Logan Mohtashami: First, existing home sales came in as a beat for me based on my sales range forecast for 2021. Purchase application data has firmed up the past eight weeks, and not many people have noticed this. 

“The rule of thumb I am using for 2021 is that existing home sales, if they’re doing good, should be trending between 5,840,000-6,200,000. This, to me, would be considered a good year for housing.”

So anything over 6.2 million after we had the moderation is a clear beat in my eye.


I know a lot of Youtube Crash Callers had talked about a Q4 crash in housing this 2021. Remember, these people are not data analysts; they’re professional grifters, so you have to take their trolling with a grain of salt.

New home sales data is more interesting because we saw a spike in monthly supply earlier in the year. My rule of thumb always is this with the new home sales market.

  • When supply is 4.3 months and below, this is an excellent market for the builders.
  • When supply is 4.4 to 6.4 months, this is an ok market for the builders. They will build as long as new home sales are growing.
  • When supply is 6.5 months and above, the builders will pull back on construction.

What has happened over the past few months is that the monthly supply data has stabilized; this explains why the builder’s confidence grew recently.


I would label this market as just an Okay Market place as the three-month average monthly supply is at 6.1 months roughly. So, it’s encouraging to see that the monthly supply didn’t break over 6.5 months.

When the monthly supply is below 6.5 months, and new home sales are growing, this means housing starts have legs to walk higher.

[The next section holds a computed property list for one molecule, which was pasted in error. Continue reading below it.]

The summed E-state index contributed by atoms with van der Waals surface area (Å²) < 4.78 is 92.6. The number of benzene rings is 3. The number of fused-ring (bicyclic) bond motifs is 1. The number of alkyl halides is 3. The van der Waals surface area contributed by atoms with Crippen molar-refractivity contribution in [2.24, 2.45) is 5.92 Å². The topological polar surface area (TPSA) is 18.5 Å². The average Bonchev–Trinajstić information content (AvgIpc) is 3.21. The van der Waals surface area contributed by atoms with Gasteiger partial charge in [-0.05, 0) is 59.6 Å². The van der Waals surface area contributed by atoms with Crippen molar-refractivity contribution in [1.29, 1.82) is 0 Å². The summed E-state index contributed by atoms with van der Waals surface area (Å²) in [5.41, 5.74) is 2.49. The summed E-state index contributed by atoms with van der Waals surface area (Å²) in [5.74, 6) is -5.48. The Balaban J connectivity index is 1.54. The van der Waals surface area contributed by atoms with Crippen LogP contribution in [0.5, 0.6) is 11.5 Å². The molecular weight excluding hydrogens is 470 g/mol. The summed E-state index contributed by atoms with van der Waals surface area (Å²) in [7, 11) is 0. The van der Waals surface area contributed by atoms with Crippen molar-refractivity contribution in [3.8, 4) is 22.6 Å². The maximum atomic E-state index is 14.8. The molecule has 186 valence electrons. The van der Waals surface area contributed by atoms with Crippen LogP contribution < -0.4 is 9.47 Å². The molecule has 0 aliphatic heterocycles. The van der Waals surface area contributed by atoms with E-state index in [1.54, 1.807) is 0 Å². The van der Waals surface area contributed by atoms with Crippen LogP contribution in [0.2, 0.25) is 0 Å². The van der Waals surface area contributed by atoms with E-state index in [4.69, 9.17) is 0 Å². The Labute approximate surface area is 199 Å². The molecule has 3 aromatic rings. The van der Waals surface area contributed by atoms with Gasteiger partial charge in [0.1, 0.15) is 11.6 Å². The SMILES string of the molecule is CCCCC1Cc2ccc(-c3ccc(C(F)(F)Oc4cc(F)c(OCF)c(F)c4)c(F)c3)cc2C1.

What has happened finally this year is that we will officially start a year over 1,500,000 housing starts. This has been a very long term call of mine over the past decade as I never believed we would begin to a year at 1,500,000 housing starts or higher until years 2020-2024, and we are finally getting there.

I know the industry has had many questions on Ivy Zelman’s premise that we are 20% overbuilt already. I addressed that topic right here by picking apart her words and what I believe they mean.

HousingWire: To wrap up, last time we were here, we asked for your predictions on how the Delta variant will affect the housing market. What impacts were made? What stayed the same?

Logan Mohtashami: The Delta variant impacted travel and dining out, and COVID-19 has done some real damage to the Auto Industry, which doesn’t have enough cars to sell. Retail sales in America have been fire, the most significant deviation from the trend I have ever seen in my life.


Regarding housing, purchase application data stayed firm during the Delta and has picked up some traction recently. Remember, this data line looks out 30-90 days, but seasonality ended with this data line after May. So all in all, housing did well during Delta because people need somewhere to live more than cars, dining out or travel.


As you can see above, today’s housing market doesn’t remember the speculative demand we had from 2002-2005. It’s two different marketplaces.